Weight loss jabs have ‘enormous potential’ to cut risk of obesity-related cancer

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The jabs have already been shown to prevent heart problems and reverse diabetes (Image: Getty)

Weight loss jabs such as Ozempic have “enormous potential” as a new weapon in the fight against cancer, leading experts say. The revolutionary medicines have already been proven to reverse diabetes and slash the risk of heart attacks and strokes.

Now, several studies presented at the world’s largest oncology conference have raised hopes they can slash risk of tumours and boost survival.

One groundbreaking study involving more than 34,000 patients suggested the jabs cut risk of developing cancer over 15 years by a fifth.

Dr Mitchell Lazar, of the Institute for Diabetes, Obesity, and Metabolism at Penn Medicine in Philadelphia, said: “Obesity is a risk factor for nearly all cancers, in both men and women.

“Thus the revolution in the medical treatment of obesity has enormous potential to prevent new cancers, reduce the severity and growth rate of existing tumours, and synergise with new cancer-specific therapies.”

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Thirteen types of cancer have been linked to obesity (Image: Getty)

Weight loss jabs such as Ozempic and Wegovy belong to a class of medicines called GLP-1 receptor agonists. 

They mimic the action of a hormone released from the gut after meals which makes you feel full.

The relatively new drugs were a hot topic when more than 40,000 top cancer experts gathered in Chicago for the American Society of Clinical Oncology’s (ASCO) annual meeting this week.

A team from Case Western Reserve University in Ohio presented research involving more than 34,000 obese patients. It looked at 13 types of cancer linked to obesity, including breast, bowel and liver.

Patients who took GLP-1 medicines were 19 percent less likely to develop the disease over 15 years.

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Patients on weight loss jabs were a fifth less likely to get cancer in one study (Image: Getty)

The jabs had the same impact on cancer risk as bariatric surgery, without requiring an operation.

And jab recipients shed significantly fewer pounds on average than those in the surgery group, suggesting the effect was not solely caused by weight loss.

Researchers said this may be due to the drugs’ impact on reducing inflammation.

Compared with the control group, deaths were also halved among those on GLP-1s and 14 percent lower among bariatric surgery patients.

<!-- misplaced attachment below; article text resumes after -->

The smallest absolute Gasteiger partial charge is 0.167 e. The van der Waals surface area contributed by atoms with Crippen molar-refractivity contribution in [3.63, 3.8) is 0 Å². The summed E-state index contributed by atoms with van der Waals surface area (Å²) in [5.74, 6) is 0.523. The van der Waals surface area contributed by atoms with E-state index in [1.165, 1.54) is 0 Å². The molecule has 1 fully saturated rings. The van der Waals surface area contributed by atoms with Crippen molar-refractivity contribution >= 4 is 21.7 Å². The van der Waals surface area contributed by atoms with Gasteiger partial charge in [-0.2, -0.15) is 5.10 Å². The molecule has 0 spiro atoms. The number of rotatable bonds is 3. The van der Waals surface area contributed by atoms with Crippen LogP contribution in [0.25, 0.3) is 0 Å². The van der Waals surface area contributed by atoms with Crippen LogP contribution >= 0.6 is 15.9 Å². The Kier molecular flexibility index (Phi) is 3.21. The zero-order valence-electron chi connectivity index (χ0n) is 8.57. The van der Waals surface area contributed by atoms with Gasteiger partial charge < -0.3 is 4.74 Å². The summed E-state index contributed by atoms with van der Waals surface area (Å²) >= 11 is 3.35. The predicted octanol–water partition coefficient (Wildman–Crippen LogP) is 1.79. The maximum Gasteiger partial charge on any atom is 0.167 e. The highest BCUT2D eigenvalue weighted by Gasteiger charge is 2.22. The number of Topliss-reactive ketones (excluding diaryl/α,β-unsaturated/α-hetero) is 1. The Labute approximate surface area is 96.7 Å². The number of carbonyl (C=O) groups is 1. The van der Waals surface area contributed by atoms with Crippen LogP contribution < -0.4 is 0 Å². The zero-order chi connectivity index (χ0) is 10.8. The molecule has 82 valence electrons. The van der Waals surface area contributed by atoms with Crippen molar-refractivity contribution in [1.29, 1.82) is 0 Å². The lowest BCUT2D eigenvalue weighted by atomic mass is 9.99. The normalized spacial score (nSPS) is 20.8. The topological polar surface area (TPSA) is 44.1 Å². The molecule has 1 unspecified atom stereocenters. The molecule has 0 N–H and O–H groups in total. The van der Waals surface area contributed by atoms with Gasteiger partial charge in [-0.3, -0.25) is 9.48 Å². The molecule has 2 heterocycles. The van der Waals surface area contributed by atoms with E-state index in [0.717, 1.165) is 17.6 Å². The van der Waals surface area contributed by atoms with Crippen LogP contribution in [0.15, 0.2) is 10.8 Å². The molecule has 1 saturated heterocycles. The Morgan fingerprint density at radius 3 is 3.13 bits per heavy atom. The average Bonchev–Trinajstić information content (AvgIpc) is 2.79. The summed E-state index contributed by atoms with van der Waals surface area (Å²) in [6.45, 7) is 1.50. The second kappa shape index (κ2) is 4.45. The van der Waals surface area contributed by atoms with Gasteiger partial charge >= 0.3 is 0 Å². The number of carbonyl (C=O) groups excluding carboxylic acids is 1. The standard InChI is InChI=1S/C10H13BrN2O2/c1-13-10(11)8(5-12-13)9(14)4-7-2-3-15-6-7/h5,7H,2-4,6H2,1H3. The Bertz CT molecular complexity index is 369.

Co-authors Dr Cindy Lin and Dr Benjamin Liu said their work suggested early use of weight loss drugs could delay or prevent obesity-related cancers.

They added: “Our findings are significant in that they could change the paradigm of obesity management.”

Meanwhile, a team from Memorial Sloan Kettering Cancer Center in New York argued that the jabs might cut relapse risk and improve long-term survival for breast cancer.

In a study of 75 women, more than half were taking long-term hormone therapy drugs which often cause weight gain.

All were prescribed GLP-1 medicines and lost on average five percent of their body weight over 12 months.

Co-author Dr Neil Iyengar said up to four in ten breast cancer patients who need hormone therapy stop taking their medication after gaining weight.

He added: “If we can prevent the weight gain or reduce the weight gain, people may be more willing to stay on their hormone therapy.

“I look at this data as a call to the to the drug companies to support clinical trials that are testing these drugs in cancer populations.”

Professor Charles Swanton, Cancer Research UK’s chief clinician, was more cautious. He said further research was needed to prove the drugs’ benefits for cancer.

He said: “The link between obesity and multiple cancers is proven. While GLP-1 receptor agonists are effective drugs to manage weight loss, it’s still early days in our understanding of the drugs and whether they can reduce people’s risk of cancer.  

“Well-designed prospective trials with randomised data will provide more clarity on the potential and safety of weight loss drugs to lower people’s risk of cancer.”

Dr Julie Gralow, ASCO’s chief medical officer, expects the drugs to become a greater focus of research in coming years.

She said it was too early to begin prescribing weight loss jabs for cancer prevention, but added: “There are so many potential and already proven health benefits to these drugs that it would be icing on the cake if we saw they were also reducing cancers.

“I am very hopeful about overall improvements in health from this class of drugs.”

The drugs’ potential was hailed as the UK medicines assessor recommended Mounjaro – dubbed the King Kong of weight loss jabs – should be available on the NHS to help obese people lose weight.

Made by Eli Lilly, it had previously been recommended only for Type 2 diabetics.

A four-week supply of pen injections of Mounjaro ranges from £92 for the lowest dose to £122 for the highest.

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